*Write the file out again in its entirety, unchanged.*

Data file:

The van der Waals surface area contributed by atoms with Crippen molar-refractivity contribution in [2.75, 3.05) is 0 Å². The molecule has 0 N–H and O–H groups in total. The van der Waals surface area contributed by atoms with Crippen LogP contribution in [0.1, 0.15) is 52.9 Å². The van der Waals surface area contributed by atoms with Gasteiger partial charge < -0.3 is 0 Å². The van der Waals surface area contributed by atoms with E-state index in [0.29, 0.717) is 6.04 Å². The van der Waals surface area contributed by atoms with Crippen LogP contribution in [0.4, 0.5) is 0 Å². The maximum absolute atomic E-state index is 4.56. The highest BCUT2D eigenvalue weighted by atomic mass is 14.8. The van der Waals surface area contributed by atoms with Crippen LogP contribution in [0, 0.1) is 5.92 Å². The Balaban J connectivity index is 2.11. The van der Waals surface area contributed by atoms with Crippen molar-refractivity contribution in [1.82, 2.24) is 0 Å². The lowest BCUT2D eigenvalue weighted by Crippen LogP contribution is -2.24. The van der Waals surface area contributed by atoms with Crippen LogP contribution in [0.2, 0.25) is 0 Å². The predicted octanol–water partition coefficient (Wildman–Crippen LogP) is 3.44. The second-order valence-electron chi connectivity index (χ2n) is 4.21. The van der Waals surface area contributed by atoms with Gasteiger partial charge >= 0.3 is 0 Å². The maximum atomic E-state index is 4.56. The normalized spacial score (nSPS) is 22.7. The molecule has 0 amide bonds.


The van der Waals surface area contributed by atoms with Crippen molar-refractivity contribution in [2.75, 3.05) is 0 Å². The molecule has 0 N–H and O–H groups in total. The van der Waals surface area contributed by atoms with Crippen LogP contribution in [0.1, 0.15) is 52.9 Å². The van der Waals surface area contributed by atoms with Gasteiger partial charge < -0.3 is 0 Å². The van der Waals surface area contributed by atoms with E-state index in [0.29, 0.717) is 6.04 Å². The van der Waals surface area contributed by atoms with Crippen LogP contribution in [0.4, 0.5) is 0 Å². The maximum absolute atomic E-state index is 4.56. The highest BCUT2D eigenvalue weighted by atomic mass is 14.8. The van der Waals surface area contributed by atoms with Crippen LogP contribution in [0, 0.1) is 5.92 Å². The Balaban J connectivity index is 2.11. The van der Waals surface area contributed by atoms with Crippen molar-refractivity contribution in [1.82, 2.24) is 0 Å². The lowest BCUT2D eigenvalue weighted by Crippen LogP contribution is -2.24. The van der Waals surface area contributed by atoms with Crippen LogP contribution in [0.2, 0.25) is 0 Å². The predicted octanol–water partition coefficient (Wildman–Crippen LogP) is 3.44. The second-order valence-electron chi connectivity index (χ2n) is 4.21. The van der Waals surface area contributed by atoms with Gasteiger partial charge >= 0.3 is 0 Å². The maximum atomic E-state index is 4.56. The normalized spacial score (nSPS) is 22.7. The molecule has 0 amide bonds.